Chicago's City Council is full of new faces following the completion of last night's election cycle. We talk to a few observers and aldermen about how the new council might align.
Chicago's City Council is brimming with new faces following the completion of the 2011 municipal election cycle last night. In all, 17 new people were elected to the council for the first time in a run-off yesterday or during the first round of voting on February 22.
These folks are not political novices. Quite the contrary, in fact. Aldermen elected for the first time include three -- Deborah Graham (29th Ward), Will Burns (4th Ward) and Harry Osterman (48th Ward) -- who left (in the case of Graham) or are leaving (the other two) the State House of Representatives to take their chairs on the council floor.
Newcomers Michele Smith (43rd Ward) and Matt O'Shea (19th Ward) are currently Cook County Democratic Party committemen. Ald. Roberto Maldonado (26th Ward) is a former Cook County commissioner. Debra Silverstein (50th Ward), Roderick Sawyer (6th Ward), and Timothy Cullerton (38th Ward) are from Chicago political families. And Michael Chandler (24th Ward) is making his second trip to the council.
One of the questions begged by the aldermanic newcomers as well as Mayor-elect Rahm Emanuel's election is whether the council will split into factions, each offering a particular vision for the city. During Mayor Richard M. Daley's decades in office, the City Council didn't have fast-and-hard blocs of aldermen. Most, in fact, supported Daley's positions on the big-ticket items the vast majority of the time.
Dick Simpson, a political science professor at the University of Illinois-Chicago, thinks that's about to change. Simpson believes the council will split into three blocs: one tethered to the new mayor and his priorities, one close to powerful 14th Ward Ald. Ed Burke, and a third comprised of independent-minded council members "who have their own ideas about how things are going to run."
Ald. Scott Waguespack (32nd Ward) told Progress Illinois this afternoon he's looking to solidify what has been alternatively called the independent or progressive caucus for the next council term. He said he is writing a mission statement for the group and preparing binders for council newcomers that offers pointers about how to conduct ward business.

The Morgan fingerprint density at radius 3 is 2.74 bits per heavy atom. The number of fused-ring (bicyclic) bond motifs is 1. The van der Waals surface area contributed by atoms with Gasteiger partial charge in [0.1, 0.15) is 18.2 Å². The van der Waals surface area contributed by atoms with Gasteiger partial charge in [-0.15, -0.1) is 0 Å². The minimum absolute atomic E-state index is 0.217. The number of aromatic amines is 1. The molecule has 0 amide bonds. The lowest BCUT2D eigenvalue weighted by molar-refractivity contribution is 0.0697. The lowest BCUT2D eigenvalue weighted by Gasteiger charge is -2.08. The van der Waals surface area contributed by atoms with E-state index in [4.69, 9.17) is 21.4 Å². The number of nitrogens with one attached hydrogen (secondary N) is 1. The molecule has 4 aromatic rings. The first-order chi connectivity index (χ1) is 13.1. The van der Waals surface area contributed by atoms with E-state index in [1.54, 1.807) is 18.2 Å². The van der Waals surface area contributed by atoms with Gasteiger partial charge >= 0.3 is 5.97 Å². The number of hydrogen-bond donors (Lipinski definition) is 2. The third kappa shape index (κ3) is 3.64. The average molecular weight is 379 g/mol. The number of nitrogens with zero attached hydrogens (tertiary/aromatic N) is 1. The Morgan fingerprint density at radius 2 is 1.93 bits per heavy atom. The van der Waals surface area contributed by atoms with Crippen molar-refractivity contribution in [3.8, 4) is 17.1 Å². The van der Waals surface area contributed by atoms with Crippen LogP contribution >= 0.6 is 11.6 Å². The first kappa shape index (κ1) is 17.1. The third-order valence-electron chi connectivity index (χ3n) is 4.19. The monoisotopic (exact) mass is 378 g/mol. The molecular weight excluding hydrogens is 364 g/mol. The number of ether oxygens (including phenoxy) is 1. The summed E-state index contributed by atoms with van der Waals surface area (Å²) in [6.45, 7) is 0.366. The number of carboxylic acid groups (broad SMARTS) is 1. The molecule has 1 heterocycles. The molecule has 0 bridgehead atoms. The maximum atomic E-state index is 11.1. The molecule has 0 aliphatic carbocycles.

Waguespack, who garnered nearly 66 percent of the vote versus three opponents in the Feb. 22 election, said the group's support could wax and wane depending on the issue. But he described the caucus as bringing a particular approach to City Hall business; the point is to marshal a group of aldermen who will conduct their duties critically, scrutinizing deals and keeping issues on the table.
"The caucus is designed to create a balance, not only in City Council, but with elected officials in the city where we haven't had it before," he said. "What we're trying to do is make sure there are different voices for budgeting, tax increment financing, crime and public safety, our schools. We want to create a platform where there are issues that always have to be on the table and a perspective that always has to be on the table."
"Between the new mayor and the City Council there's going to be enough change ... to really see some significant progress in the way we do business in the city," he said.
Not everyone agrees that the council breaks down into particular alignments. Greg Goldner, head of For A Better Chicago and one of Mayor Daley's former campaign managers, was skeptical.
When asked if he saw particular alignments forming on the council, Goldner said council work tends not to "play out that way." There will be debate and differing perspectives about how the city should operate, but, Goldner said, "I think the work of City Council and the challenges facing them are not driven by caucuses."
For A Better Chicago burst on to the political scene in Chicago this year, using $855,000 in non-disclosed donations given to a non-profit and routing much of the money to a state-constituted political committee to support a list of aldermanic candidates. (Goldner said the group planned "public education and advocacy" work around the issues identified in its candidate questionnaire but declined to discuss those tactics.)
Some of this could sharpen into focus during the new council's first meeting. There, the aldermen will set the rules for the legislative body's next term. A key question, of course, will be whether Ald. Burke maintains his chairmanship of the Committee on Finance, through which most major pieces of legislation pass.
"By their first meeting ... they're going to have to decide whose side they are on," Simpson said of the council members. "The first vote cast is about rules and membership of council committees and the chairs of those committees."
Ald. Pat Dowell (3rd Ward), who won her re-election bid with more than 67 percent of the vote, is looking for change as the new council gets organized. She said that when she was sworn in in 2007, "We were just presented with the committees and who was on the committees and who the committee chairs were ... We had no say what committees we were assigned to."
"I'm hoping with the new City Council," Dowell went on to say, "we will take our responsibility seriously, as stated in the council rules, to organize our own City Council."